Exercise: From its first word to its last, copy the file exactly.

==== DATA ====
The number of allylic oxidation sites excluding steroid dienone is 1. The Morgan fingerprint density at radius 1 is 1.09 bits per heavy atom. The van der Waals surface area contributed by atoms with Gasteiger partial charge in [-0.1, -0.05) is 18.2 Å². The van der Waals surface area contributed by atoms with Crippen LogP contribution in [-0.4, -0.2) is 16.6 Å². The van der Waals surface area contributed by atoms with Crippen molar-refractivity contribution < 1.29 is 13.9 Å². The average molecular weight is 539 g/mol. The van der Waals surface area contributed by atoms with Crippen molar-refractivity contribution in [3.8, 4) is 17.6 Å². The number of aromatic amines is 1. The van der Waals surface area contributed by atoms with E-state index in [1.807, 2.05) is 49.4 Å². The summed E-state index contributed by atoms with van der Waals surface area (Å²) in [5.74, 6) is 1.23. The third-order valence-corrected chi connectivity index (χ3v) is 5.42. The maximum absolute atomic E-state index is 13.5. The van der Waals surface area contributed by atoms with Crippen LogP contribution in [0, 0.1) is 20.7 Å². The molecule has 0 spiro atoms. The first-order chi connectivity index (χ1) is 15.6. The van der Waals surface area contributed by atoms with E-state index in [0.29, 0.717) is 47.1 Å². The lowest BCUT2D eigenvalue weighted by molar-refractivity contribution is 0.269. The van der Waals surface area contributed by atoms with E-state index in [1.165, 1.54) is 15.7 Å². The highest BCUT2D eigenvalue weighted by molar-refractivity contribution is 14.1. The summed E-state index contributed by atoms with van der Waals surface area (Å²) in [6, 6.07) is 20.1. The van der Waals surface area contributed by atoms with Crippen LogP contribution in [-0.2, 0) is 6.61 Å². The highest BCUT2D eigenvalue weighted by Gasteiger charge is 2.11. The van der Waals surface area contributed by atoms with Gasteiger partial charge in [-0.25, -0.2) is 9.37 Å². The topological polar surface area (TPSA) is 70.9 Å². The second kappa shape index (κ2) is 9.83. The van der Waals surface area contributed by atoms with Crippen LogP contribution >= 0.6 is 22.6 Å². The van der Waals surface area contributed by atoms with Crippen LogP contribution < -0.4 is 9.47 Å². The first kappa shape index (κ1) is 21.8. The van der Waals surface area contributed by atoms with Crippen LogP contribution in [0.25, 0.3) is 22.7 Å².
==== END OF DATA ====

The number of allylic oxidation sites excluding steroid dienone is 1. The Morgan fingerprint density at radius 1 is 1.09 bits per heavy atom. The van der Waals surface area contributed by atoms with Gasteiger partial charge in [-0.1, -0.05) is 18.2 Å². The van der Waals surface area contributed by atoms with Crippen LogP contribution in [-0.4, -0.2) is 16.6 Å². The van der Waals surface area contributed by atoms with Crippen molar-refractivity contribution < 1.29 is 13.9 Å². The average molecular weight is 539 g/mol. The van der Waals surface area contributed by atoms with Crippen molar-refractivity contribution in [3.8, 4) is 17.6 Å². The number of aromatic amines is 1. The van der Waals surface area contributed by atoms with E-state index in [1.807, 2.05) is 49.4 Å². The summed E-state index contributed by atoms with van der Waals surface area (Å²) in [5.74, 6) is 1.23. The third-order valence-corrected chi connectivity index (χ3v) is 5.42. The maximum absolute atomic E-state index is 13.5. The van der Waals surface area contributed by atoms with Crippen LogP contribution in [0, 0.1) is 20.7 Å². The molecule has 0 spiro atoms. The first-order chi connectivity index (χ1) is 15.6. The van der Waals surface area contributed by atoms with E-state index in [0.29, 0.717) is 47.1 Å². The lowest BCUT2D eigenvalue weighted by molar-refractivity contribution is 0.269. The van der Waals surface area contributed by atoms with E-state index in [1.165, 1.54) is 15.7 Å². The highest BCUT2D eigenvalue weighted by molar-refractivity contribution is 14.1. The summed E-state index contributed by atoms with van der Waals surface area (Å²) in [6, 6.07) is 20.1. The van der Waals surface area contributed by atoms with Crippen LogP contribution in [-0.2, 0) is 6.61 Å². The highest BCUT2D eigenvalue weighted by Gasteiger charge is 2.11. The van der Waals surface area contributed by atoms with Gasteiger partial charge in [-0.25, -0.2) is 9.37 Å². The topological polar surface area (TPSA) is 70.9 Å². The second kappa shape index (κ2) is 9.83. The van der Waals surface area contributed by atoms with Crippen LogP contribution >= 0.6 is 22.6 Å². The van der Waals surface area contributed by atoms with Crippen LogP contribution < -0.4 is 9.47 Å². The first kappa shape index (κ1) is 21.8. The van der Waals surface area contributed by atoms with Crippen LogP contribution in [0.25, 0.3) is 22.7 Å².